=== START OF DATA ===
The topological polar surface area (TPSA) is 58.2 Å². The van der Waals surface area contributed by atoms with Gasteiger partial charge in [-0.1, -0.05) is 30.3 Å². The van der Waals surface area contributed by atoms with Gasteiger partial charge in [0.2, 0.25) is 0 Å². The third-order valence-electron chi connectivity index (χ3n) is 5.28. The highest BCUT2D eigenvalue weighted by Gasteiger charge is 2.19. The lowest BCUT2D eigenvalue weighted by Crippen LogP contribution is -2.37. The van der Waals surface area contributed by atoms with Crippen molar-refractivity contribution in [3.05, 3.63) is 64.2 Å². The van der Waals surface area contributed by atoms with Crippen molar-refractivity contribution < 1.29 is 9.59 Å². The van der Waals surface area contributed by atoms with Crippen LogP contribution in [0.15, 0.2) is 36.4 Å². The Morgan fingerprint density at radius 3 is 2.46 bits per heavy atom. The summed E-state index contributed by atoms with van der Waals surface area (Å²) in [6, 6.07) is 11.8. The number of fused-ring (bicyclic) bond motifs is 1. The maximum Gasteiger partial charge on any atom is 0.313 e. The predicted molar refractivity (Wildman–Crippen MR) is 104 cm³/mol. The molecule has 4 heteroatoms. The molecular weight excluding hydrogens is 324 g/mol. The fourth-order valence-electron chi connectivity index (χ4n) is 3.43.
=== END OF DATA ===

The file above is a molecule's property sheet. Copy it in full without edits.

The topological polar surface area (TPSA) is 58.2 Å². The van der Waals surface area contributed by atoms with Gasteiger partial charge in [-0.1, -0.05) is 30.3 Å². The van der Waals surface area contributed by atoms with Gasteiger partial charge in [0.2, 0.25) is 0 Å². The third-order valence-electron chi connectivity index (χ3n) is 5.28. The highest BCUT2D eigenvalue weighted by Gasteiger charge is 2.19. The lowest BCUT2D eigenvalue weighted by Crippen LogP contribution is -2.37. The van der Waals surface area contributed by atoms with Crippen molar-refractivity contribution in [3.05, 3.63) is 64.2 Å². The van der Waals surface area contributed by atoms with Crippen molar-refractivity contribution < 1.29 is 9.59 Å². The van der Waals surface area contributed by atoms with Crippen LogP contribution in [0.15, 0.2) is 36.4 Å². The Morgan fingerprint density at radius 3 is 2.46 bits per heavy atom. The summed E-state index contributed by atoms with van der Waals surface area (Å²) in [6, 6.07) is 11.8. The number of fused-ring (bicyclic) bond motifs is 1. The maximum Gasteiger partial charge on any atom is 0.313 e. The predicted molar refractivity (Wildman–Crippen MR) is 104 cm³/mol. The molecule has 4 heteroatoms. The molecular weight excluding hydrogens is 324 g/mol. The fourth-order valence-electron chi connectivity index (χ4n) is 3.43.